The Death Of Authenticity
For the last ten years, the democratization of photography has been shaking us free from the highly stylized, slick imaginings of the world and introduced us to the concept of “authenticity.” And yet, creative expression of late is bringing us back to the more playful, dream‑like aspects of reality. Whether it’s the yearning nostalgia for the styling and accouterments of yesteryear or the invention of new worlds altogether, creators across all mediums are shirking the real for the fantastic. Getty Images Creative Planning Manger, Tristen Norman dissects the idea of whether the allure of authenticity is dead.
If you were to take a snapshot of the media currently dominating our screens, billboards and magazines it would seem that the lure of authentic imagery has dissipated. Consider the ethereally kitschy, glamourous ‘70s styling found in the recent music videos of the rappers’ Cardi B’s Bartier Cardi or Migos’ Walk It Talk or the singing duo St. Beauty’s Not Discuss It. Or the playful, color‑forward ‘80s class portraits of Camper’s Summer/Spring 2018 campaign. Or Gen Z’s penchant for recapturing the grainy, over‑exposed look of ‘90s‑style snapshots, complete with an artificial date stamp courtesy of an app called Huji cam.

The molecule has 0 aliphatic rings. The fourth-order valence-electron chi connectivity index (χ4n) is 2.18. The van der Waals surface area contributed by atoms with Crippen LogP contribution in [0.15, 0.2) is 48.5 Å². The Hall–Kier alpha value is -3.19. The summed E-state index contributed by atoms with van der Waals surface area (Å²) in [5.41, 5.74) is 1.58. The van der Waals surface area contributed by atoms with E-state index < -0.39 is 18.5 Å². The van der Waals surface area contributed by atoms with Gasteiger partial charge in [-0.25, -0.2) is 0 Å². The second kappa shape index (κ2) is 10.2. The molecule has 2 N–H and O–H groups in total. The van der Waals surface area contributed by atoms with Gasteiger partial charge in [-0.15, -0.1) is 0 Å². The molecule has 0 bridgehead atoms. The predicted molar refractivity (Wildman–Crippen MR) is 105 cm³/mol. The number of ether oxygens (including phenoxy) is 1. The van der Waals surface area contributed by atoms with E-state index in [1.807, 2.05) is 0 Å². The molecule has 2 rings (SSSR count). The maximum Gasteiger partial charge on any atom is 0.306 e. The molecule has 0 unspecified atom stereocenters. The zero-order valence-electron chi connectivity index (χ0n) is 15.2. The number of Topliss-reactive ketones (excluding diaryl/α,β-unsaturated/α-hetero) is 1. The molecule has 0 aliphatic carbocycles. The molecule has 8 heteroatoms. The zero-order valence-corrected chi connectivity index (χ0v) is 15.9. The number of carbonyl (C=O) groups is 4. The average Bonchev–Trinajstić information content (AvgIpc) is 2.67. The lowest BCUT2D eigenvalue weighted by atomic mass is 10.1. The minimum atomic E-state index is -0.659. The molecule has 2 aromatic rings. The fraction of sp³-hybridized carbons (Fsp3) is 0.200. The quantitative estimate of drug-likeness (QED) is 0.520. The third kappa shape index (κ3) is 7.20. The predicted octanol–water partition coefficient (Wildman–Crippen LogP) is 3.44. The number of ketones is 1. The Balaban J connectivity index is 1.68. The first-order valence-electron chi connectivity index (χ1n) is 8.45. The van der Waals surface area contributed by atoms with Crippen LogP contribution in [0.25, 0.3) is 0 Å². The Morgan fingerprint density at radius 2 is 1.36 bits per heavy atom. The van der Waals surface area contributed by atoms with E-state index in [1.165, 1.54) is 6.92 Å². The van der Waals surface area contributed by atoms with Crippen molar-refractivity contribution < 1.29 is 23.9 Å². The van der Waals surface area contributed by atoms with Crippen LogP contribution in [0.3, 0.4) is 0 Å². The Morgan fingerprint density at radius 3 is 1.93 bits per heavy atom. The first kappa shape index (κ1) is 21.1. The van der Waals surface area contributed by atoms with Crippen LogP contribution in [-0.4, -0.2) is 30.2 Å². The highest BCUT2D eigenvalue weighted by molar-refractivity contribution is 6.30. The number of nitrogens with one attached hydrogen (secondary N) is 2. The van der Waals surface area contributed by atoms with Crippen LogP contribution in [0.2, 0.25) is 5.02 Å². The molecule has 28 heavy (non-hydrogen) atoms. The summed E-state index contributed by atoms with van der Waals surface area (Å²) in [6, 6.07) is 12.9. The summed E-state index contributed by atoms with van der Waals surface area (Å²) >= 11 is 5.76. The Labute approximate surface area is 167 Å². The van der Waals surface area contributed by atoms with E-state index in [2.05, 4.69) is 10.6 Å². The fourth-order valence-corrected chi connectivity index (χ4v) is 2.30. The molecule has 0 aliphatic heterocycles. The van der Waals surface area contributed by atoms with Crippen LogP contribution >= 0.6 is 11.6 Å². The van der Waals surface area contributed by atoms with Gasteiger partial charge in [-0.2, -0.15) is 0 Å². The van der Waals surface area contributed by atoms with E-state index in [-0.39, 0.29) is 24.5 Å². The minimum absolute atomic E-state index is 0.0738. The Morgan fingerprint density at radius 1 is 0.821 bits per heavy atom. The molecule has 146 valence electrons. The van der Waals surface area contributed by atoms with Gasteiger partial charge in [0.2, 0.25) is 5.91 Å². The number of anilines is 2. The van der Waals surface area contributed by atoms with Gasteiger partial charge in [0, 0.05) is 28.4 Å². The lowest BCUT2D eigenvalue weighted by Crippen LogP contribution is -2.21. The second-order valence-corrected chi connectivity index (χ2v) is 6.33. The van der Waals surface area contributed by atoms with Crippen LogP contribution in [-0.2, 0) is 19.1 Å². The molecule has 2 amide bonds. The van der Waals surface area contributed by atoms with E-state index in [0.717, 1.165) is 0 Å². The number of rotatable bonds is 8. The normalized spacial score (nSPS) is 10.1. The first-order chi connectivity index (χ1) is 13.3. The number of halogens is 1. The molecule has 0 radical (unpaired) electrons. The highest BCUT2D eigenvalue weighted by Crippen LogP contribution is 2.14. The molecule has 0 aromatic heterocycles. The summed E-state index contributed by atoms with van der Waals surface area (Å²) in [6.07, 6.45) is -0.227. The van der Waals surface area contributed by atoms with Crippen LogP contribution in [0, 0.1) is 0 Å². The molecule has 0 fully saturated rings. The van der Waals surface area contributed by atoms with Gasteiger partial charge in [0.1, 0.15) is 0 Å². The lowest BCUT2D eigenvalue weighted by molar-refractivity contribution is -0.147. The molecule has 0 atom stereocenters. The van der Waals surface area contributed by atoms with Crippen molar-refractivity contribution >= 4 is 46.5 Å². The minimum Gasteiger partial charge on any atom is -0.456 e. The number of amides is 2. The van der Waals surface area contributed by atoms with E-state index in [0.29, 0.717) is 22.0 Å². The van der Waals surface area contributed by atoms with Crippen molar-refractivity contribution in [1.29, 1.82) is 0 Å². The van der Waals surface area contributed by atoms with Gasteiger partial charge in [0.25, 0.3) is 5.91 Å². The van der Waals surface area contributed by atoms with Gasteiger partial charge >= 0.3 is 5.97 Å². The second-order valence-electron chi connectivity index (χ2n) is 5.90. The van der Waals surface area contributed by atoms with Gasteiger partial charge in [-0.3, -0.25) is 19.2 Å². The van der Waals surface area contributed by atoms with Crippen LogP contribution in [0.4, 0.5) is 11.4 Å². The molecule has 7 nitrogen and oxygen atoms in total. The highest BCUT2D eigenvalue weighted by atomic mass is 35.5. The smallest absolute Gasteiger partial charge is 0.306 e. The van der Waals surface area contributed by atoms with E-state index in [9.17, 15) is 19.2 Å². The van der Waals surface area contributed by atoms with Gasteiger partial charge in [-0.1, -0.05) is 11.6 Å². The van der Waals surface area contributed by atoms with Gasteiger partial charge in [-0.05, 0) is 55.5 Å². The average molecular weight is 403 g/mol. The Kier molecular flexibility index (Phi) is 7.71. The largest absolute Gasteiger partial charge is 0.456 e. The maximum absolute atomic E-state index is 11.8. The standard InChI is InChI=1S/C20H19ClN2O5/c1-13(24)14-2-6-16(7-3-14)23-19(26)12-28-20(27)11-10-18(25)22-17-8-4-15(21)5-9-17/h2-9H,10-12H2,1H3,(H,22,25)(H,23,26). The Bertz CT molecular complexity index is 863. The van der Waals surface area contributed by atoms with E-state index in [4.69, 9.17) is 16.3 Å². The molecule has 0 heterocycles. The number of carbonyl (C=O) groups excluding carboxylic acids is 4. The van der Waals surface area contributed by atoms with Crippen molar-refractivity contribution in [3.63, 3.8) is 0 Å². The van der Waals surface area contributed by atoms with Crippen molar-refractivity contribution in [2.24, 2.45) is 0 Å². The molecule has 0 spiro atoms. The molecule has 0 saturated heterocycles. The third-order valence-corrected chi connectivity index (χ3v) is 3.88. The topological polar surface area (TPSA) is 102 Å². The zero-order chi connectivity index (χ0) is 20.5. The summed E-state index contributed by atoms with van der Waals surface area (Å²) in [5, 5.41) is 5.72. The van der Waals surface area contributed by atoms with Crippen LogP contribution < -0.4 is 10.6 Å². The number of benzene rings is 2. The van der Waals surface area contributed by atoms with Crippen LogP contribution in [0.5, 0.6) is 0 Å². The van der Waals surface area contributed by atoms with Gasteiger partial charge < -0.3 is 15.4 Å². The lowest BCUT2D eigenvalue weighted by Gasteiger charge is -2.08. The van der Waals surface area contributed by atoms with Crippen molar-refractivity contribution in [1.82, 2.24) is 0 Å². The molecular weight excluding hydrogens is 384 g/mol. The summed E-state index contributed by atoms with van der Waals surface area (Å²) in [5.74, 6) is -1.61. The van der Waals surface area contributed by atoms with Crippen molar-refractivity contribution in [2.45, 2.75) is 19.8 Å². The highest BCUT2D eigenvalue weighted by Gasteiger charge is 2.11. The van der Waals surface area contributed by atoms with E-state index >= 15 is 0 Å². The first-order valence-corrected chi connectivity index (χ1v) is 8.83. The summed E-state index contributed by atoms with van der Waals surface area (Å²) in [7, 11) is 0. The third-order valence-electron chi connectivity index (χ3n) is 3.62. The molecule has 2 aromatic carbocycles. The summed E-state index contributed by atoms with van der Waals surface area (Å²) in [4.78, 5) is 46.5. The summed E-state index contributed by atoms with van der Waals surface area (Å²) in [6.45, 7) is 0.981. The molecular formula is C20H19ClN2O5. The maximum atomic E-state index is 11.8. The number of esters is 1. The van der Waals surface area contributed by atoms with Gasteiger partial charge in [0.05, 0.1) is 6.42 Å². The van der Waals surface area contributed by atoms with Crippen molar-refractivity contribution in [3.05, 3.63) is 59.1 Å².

Conversely, brand new colorfully subversive worlds are being imagined with work like Janelle Monae’s futuristic Dirty Computer “emotion picture” or Boots Riley’s new ode to surrealism with the film, “Sorry to Bother You.” Both substantial departures in their own ways from reality complete with powerful messages reflecting the times.
Perhaps this drive to visually escape to old, new or different worlds is a consequence of the overwhelming social unrest and tumult we’re experiencing today. Escapist, surrealist art has long been a respite for the world through times of upheaval. What’s known is that creators are forging new paths forward, one that’s a departure from prescribed notions of “authenticity” and introducing new ways of transcending reality altogether.